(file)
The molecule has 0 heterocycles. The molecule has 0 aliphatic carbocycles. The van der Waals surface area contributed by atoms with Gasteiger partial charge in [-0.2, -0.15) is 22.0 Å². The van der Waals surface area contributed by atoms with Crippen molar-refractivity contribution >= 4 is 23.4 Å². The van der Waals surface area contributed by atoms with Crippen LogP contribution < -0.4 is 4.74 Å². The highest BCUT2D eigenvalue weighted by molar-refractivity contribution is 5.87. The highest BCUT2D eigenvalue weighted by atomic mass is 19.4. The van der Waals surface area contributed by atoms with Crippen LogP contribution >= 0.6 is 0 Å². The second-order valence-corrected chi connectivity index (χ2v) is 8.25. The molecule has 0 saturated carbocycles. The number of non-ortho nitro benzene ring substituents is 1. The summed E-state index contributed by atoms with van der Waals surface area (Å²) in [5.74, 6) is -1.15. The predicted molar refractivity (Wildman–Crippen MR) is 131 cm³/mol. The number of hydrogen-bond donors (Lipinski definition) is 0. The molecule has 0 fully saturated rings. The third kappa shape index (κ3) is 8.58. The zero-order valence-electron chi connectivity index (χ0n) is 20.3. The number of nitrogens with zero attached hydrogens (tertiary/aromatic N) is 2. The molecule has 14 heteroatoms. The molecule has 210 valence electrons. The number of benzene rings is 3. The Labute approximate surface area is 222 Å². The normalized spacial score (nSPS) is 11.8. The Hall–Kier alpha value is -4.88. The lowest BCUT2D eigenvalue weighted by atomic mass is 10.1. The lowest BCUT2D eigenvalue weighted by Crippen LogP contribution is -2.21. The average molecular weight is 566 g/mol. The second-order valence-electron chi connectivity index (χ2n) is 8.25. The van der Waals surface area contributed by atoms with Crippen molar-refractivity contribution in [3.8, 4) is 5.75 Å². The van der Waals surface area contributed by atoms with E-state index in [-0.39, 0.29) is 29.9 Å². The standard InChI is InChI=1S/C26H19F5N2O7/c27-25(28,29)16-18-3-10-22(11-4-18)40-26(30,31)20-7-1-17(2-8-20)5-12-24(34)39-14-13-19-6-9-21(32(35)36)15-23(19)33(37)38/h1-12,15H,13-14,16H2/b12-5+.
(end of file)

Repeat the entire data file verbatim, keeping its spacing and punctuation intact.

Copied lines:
The molecule has 0 heterocycles. The molecule has 0 aliphatic carbocycles. The van der Waals surface area contributed by atoms with Gasteiger partial charge in [-0.2, -0.15) is 22.0 Å². The van der Waals surface area contributed by atoms with Crippen molar-refractivity contribution >= 4 is 23.4 Å². The van der Waals surface area contributed by atoms with Crippen LogP contribution < -0.4 is 4.74 Å². The highest BCUT2D eigenvalue weighted by molar-refractivity contribution is 5.87. The highest BCUT2D eigenvalue weighted by atomic mass is 19.4. The van der Waals surface area contributed by atoms with Crippen LogP contribution >= 0.6 is 0 Å². The second-order valence-corrected chi connectivity index (χ2v) is 8.25. The molecule has 0 saturated carbocycles. The number of non-ortho nitro benzene ring substituents is 1. The summed E-state index contributed by atoms with van der Waals surface area (Å²) in [5.74, 6) is -1.15. The predicted molar refractivity (Wildman–Crippen MR) is 131 cm³/mol. The number of hydrogen-bond donors (Lipinski definition) is 0. The molecule has 0 fully saturated rings. The third kappa shape index (κ3) is 8.58. The zero-order valence-electron chi connectivity index (χ0n) is 20.3. The number of nitrogens with zero attached hydrogens (tertiary/aromatic N) is 2. The molecule has 14 heteroatoms. The molecule has 210 valence electrons. The number of benzene rings is 3. The Labute approximate surface area is 222 Å². The normalized spacial score (nSPS) is 11.8. The Hall–Kier alpha value is -4.88. The lowest BCUT2D eigenvalue weighted by atomic mass is 10.1. The lowest BCUT2D eigenvalue weighted by Crippen LogP contribution is -2.21. The average molecular weight is 566 g/mol. The second-order valence-electron chi connectivity index (χ2n) is 8.25. The van der Waals surface area contributed by atoms with Crippen molar-refractivity contribution in [3.8, 4) is 5.75 Å². The van der Waals surface area contributed by atoms with E-state index in [-0.39, 0.29) is 29.9 Å². The standard InChI is InChI=1S/C26H19F5N2O7/c27-25(28,29)16-18-3-10-22(11-4-18)40-26(30,31)20-7-1-17(2-8-20)5-12-24(34)39-14-13-19-6-9-21(32(35)36)15-23(19)33(37)38/h1-12,15H,13-14,16H2/b12-5+.